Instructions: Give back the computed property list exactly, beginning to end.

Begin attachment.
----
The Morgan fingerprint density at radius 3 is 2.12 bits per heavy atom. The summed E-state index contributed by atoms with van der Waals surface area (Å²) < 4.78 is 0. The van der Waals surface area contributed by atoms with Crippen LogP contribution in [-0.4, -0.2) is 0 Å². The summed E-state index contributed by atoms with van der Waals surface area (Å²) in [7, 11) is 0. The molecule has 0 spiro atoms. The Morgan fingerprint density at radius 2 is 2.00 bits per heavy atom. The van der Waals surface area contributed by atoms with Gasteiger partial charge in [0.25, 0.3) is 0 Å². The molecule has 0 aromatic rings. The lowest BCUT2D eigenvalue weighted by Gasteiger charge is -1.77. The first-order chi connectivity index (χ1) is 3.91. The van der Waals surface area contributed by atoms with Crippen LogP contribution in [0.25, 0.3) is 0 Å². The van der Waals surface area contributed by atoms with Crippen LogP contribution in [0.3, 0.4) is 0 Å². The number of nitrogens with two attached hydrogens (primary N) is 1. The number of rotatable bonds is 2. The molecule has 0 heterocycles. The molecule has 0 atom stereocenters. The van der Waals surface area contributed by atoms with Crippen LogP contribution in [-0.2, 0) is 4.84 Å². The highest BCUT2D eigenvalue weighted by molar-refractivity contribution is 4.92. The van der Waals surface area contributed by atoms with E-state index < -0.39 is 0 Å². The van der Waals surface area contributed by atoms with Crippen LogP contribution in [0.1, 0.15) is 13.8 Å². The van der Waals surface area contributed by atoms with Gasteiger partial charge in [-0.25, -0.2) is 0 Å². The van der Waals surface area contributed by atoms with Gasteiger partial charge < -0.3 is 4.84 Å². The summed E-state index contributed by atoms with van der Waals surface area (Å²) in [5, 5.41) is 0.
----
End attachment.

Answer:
The Morgan fingerprint density at radius 3 is 2.12 bits per heavy atom. The summed E-state index contributed by atoms with van der Waals surface area (Å²) < 4.78 is 0. The van der Waals surface area contributed by atoms with Crippen LogP contribution in [-0.4, -0.2) is 0 Å². The summed E-state index contributed by atoms with van der Waals surface area (Å²) in [7, 11) is 0. The molecule has 0 spiro atoms. The Morgan fingerprint density at radius 2 is 2.00 bits per heavy atom. The van der Waals surface area contributed by atoms with Gasteiger partial charge in [0.25, 0.3) is 0 Å². The molecule has 0 aromatic rings. The lowest BCUT2D eigenvalue weighted by Gasteiger charge is -1.77. The first-order chi connectivity index (χ1) is 3.91. The van der Waals surface area contributed by atoms with Crippen LogP contribution in [0.25, 0.3) is 0 Å². The van der Waals surface area contributed by atoms with Crippen LogP contribution in [0.3, 0.4) is 0 Å². The number of nitrogens with two attached hydrogens (primary N) is 1. The number of rotatable bonds is 2. The molecule has 0 heterocycles. The molecule has 0 atom stereocenters. The van der Waals surface area contributed by atoms with Crippen LogP contribution in [-0.2, 0) is 4.84 Å². The highest BCUT2D eigenvalue weighted by molar-refractivity contribution is 4.92. The van der Waals surface area contributed by atoms with E-state index < -0.39 is 0 Å². The van der Waals surface area contributed by atoms with Crippen LogP contribution in [0.1, 0.15) is 13.8 Å². The van der Waals surface area contributed by atoms with Gasteiger partial charge in [-0.25, -0.2) is 0 Å². The van der Waals surface area contributed by atoms with Gasteiger partial charge < -0.3 is 4.84 Å². The summed E-state index contributed by atoms with van der Waals surface area (Å²) in [5, 5.41) is 0.